The China Boom: Why China Will Not Rule the World

Ho-Fung Hung (Author)


Many thought China's rise would fundamentally remake the global order. Yet, much like other developing nations, the Chinese state now finds itself in a status quo characterized by free trade and American domination. Through a cutting-edge historical, sociological, and political analysis, Ho-fung Hung details the competing interests and economic realities that temper the dream of Chinese supremacy--forces that are stymieing growth throughout the global South.

Hung focuses on four common misconceptions: that China could undermine orthodoxy by offering an alternative model of growth; that China is radically altering power relations between the East and the West; that China is capable of diminishing the global power of the United States; and that the Chinese economy would restore the world's wealth after the 2008 financial crisis. His work reveals how much China depends on the existing order and how the interests of the Chinese elites maintain these ties. Through its perpetuation of the dollar standard and its addiction to U.S. Treasury bonds, China remains bound to the terms of its own prosperity, and its economic practices of exploiting debt bubbles are destined to fail. Hung ultimately warns of a postmiracle China that will grow increasingly assertive in attitude while remaining constrained in capability.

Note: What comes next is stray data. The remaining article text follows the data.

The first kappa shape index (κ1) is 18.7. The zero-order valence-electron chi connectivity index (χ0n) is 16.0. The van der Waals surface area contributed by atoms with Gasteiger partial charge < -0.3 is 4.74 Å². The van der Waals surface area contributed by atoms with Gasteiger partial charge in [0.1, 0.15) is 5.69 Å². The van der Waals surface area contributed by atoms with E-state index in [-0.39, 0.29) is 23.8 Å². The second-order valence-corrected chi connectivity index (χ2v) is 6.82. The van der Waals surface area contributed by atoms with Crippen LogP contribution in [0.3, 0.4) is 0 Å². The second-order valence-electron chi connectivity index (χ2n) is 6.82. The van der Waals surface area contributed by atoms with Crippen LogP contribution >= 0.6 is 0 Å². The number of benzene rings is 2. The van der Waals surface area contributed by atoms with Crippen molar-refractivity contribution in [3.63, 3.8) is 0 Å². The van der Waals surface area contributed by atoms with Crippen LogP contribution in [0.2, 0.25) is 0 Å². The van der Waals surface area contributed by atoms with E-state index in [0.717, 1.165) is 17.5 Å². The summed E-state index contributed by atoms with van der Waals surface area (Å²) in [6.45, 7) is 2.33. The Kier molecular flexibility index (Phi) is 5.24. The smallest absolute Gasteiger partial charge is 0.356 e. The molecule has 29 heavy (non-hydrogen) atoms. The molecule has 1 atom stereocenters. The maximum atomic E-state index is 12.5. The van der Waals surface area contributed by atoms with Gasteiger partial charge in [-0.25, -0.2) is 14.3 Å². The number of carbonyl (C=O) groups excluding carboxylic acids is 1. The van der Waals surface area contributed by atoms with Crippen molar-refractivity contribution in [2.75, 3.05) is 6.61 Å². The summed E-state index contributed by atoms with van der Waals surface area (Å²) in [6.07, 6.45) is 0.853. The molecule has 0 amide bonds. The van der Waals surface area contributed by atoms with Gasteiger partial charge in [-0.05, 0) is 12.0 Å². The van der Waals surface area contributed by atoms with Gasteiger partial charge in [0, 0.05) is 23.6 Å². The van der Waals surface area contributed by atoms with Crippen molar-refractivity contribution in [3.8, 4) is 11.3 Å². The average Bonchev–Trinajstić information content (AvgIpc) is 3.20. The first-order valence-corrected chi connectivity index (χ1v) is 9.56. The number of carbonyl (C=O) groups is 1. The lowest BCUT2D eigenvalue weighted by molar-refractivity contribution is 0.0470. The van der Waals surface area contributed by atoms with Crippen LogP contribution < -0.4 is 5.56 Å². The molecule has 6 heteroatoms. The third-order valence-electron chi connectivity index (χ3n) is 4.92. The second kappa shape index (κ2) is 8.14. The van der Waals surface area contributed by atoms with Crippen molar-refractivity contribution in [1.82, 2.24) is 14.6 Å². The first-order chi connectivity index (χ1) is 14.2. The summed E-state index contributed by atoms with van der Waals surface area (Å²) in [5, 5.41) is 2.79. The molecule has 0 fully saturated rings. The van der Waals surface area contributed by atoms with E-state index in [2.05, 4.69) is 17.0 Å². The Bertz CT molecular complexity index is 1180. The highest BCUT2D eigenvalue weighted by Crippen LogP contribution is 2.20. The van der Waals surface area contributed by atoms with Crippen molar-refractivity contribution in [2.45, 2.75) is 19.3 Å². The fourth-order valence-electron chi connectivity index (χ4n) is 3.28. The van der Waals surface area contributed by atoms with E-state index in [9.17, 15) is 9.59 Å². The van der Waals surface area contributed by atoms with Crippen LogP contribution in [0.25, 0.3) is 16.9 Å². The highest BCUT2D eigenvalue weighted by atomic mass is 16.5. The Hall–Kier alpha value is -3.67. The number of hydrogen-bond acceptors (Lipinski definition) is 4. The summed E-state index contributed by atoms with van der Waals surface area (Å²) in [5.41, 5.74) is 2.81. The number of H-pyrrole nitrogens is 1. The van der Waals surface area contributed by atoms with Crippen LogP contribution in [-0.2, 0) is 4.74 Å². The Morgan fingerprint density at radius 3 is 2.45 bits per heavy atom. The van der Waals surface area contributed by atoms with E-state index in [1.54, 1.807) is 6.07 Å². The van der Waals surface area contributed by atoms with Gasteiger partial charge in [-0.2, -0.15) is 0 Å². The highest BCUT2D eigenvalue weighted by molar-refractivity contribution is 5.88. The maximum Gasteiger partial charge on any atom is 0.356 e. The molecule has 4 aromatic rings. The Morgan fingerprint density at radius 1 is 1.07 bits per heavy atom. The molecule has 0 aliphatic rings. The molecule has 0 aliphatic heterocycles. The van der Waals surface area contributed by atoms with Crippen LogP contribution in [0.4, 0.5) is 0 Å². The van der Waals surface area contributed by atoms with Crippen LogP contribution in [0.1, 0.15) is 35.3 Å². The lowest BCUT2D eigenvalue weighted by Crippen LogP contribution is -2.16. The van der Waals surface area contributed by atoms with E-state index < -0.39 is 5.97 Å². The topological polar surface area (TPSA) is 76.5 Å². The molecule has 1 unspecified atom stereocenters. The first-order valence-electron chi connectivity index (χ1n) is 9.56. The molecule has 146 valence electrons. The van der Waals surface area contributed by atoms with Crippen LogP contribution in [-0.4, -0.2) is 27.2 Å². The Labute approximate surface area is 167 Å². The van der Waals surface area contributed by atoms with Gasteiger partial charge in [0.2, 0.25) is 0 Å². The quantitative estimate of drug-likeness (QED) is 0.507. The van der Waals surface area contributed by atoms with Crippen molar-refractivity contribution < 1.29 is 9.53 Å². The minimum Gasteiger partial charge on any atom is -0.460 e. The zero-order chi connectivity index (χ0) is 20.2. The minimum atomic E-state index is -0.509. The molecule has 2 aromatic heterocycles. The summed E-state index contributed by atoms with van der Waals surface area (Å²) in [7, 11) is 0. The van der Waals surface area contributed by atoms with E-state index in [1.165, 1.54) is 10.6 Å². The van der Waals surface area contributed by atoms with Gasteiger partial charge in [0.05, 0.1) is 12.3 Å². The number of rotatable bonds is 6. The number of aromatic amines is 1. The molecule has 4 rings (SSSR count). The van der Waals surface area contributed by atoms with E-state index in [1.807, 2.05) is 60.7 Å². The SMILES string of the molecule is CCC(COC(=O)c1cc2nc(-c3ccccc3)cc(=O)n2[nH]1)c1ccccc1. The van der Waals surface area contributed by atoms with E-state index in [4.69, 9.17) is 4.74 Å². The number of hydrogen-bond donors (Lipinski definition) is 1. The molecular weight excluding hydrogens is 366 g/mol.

Product Details

Columbia University Press
Publish Date
March 07, 2017
5.9 X 0.7 X 8.8 inches | 0.8 pounds
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About the Author

Ho-fung Hung is Henry M. and Elizabeth P. Wiesenfeld Associate Professor in Political Economy at Johns Hopkins University. He is the author of the award-winning book Protest with Chinese Characteristics: Demonstrations, Riots, and Petitions in the Mid-Qing Dynasty (Columbia, 2011).


[An] informative study.... [The China Boom] paints a convincing picture that China may not be the superpower many predicted it to be.--Publishers Weekly
This valuable treatise will appeal to both scholars and more casual readers with an interest in China.--Library Journal
Masterful.--Foreign Affairs
It is a fast-paced, highly readable, thoroughly provocative, and (rare for an academic book) truly enjoyable account of 400 years of Chinese economic history right up to the present day.--Asian Review of Books
So many books on China recycle the same stories and historical anecdotes, but this one tells the story from the point of view of economic history. It is scholarly yet readable, interesting throughout.--Marginal Revolution
The book should be mandatory reading for anyone concerned with transnational economic policy planning.--Pacific Affairs
an important and balanced scholarly book.--International Relations of the Asia Pacific
Ho-fung Hung offers us the clearest analysis we have of the historical origins of China's economic model and for its future prospects. Hung's work is political economy at its best.--Contemporary Sociology